I quizzed a few kids about the connection between July 4th and why we blow stuff up. Not a single one mentioned anything about the symbolism of war and the cost of freedom. (One did complain about the cost of bottle rockets.) The significance to them was that after a long year of being told to wear a bike helmet and wash your hands and don't run with the scissors, their parents handed them a wad of cash to go buy an armful of their favorite explosives.
That's okay. Historically, July 4th is pretty squishy as a significant date. Independence was actually declared on July 2, 1776. No one signed it until a month later. It was printed on the 4th, so it was dated the 4th, but that's about it for claim-to-fame. When John Adams predicted a "great anniversary Festival...with Pomp and Parade, with Shews, Games, Sports, Guns, Bells, Bonfires and Illuminations from one End of this Continent to the other from this Time forward forever more," he was actually referring to July 2. Indeed, in the very same letter he expresses his regret that we hadn't "mastered Quebec and been in possession of Canada." Easy, John.
Some say Jesus was actually born in the spring, so Christmas should be on Easter. And we've already moved Lincoln's and Washington's birthdays to an easier-to-party-on date. My friends agreed just last night that Halloween should always fall on a Friday. So July 4th can be a holiday just because we say so. You take a party where you can find one.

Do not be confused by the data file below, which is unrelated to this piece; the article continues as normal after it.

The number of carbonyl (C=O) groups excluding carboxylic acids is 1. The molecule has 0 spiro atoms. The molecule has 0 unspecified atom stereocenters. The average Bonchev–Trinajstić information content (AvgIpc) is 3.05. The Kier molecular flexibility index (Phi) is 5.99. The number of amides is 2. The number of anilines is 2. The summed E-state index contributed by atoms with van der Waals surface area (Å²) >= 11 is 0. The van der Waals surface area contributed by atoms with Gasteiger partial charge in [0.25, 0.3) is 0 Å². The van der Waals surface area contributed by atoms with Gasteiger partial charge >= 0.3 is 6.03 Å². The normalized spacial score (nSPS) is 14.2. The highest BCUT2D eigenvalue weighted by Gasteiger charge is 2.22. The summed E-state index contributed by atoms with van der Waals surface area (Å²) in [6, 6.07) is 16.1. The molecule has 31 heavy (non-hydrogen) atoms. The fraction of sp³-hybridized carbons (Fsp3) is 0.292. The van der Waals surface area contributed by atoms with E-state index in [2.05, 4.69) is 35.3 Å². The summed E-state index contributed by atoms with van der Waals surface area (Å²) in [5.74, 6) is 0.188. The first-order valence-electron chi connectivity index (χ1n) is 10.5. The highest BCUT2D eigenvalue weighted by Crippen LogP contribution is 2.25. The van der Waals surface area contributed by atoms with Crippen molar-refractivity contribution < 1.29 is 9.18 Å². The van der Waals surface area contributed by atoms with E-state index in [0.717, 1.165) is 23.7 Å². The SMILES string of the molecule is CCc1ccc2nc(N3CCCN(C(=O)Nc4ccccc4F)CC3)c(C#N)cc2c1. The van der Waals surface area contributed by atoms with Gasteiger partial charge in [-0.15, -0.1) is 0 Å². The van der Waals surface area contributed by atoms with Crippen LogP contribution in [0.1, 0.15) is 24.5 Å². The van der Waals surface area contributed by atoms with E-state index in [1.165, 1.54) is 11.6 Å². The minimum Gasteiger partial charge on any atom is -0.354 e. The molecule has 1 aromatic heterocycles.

During the amazing, blazing fireworks display at Rosenblatt Stadium, where the Omaha World-Herald set fire to $40,000, I pondered the significance of the event. I watched a teenage boy light noisy rockets while his friends and family huddled so closely around every launch that I feared the next missile wouldn't clear their foreheads. This punk with a punk sat with his legs astride his projectile, slumped so that his nose nearly touched it, and I imagined the rocket snagging his shorts on its way up, carrying his screaming seeds of freedom to be scattered across our fertile county.
After every thunderous explosion I expect it to rain fingers. But things work out okay, every year, and the next morning's newspaper inevitably reports just one or two people who can now only count to seven.
The weather was flawless, the fireworks spectacular, the friends hilarious, the wine intoxicating. I indeed felt very liberated, and relented to the idea that if a fourteen-year-old wants to spend his mom's money to blow off his own testicles—well, it's a free country. ❦